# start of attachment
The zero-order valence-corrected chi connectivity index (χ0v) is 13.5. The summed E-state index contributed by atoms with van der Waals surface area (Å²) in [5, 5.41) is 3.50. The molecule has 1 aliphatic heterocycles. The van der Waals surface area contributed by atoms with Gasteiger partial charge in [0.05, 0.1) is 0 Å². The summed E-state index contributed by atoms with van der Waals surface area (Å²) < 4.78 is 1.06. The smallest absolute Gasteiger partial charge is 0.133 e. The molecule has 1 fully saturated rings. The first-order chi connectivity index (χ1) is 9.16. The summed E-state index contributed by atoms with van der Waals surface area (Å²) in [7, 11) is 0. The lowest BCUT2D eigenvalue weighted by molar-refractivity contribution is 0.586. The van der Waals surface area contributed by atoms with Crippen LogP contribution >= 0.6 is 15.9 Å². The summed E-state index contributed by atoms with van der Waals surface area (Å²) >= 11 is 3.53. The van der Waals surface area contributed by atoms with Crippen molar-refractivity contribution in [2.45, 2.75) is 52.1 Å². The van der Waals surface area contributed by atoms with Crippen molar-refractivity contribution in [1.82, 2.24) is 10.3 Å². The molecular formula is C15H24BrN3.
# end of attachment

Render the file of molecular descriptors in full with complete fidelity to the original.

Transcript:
The zero-order valence-corrected chi connectivity index (χ0v) is 13.5. The summed E-state index contributed by atoms with van der Waals surface area (Å²) in [5, 5.41) is 3.50. The molecule has 1 aliphatic heterocycles. The van der Waals surface area contributed by atoms with Gasteiger partial charge in [0.05, 0.1) is 0 Å². The summed E-state index contributed by atoms with van der Waals surface area (Å²) < 4.78 is 1.06. The smallest absolute Gasteiger partial charge is 0.133 e. The molecule has 1 fully saturated rings. The first-order chi connectivity index (χ1) is 9.16. The summed E-state index contributed by atoms with van der Waals surface area (Å²) in [7, 11) is 0. The lowest BCUT2D eigenvalue weighted by molar-refractivity contribution is 0.586. The van der Waals surface area contributed by atoms with Crippen LogP contribution >= 0.6 is 15.9 Å². The summed E-state index contributed by atoms with van der Waals surface area (Å²) >= 11 is 3.53. The van der Waals surface area contributed by atoms with Crippen molar-refractivity contribution in [2.45, 2.75) is 52.1 Å². The van der Waals surface area contributed by atoms with Crippen molar-refractivity contribution in [1.82, 2.24) is 10.3 Å². The molecular formula is C15H24BrN3.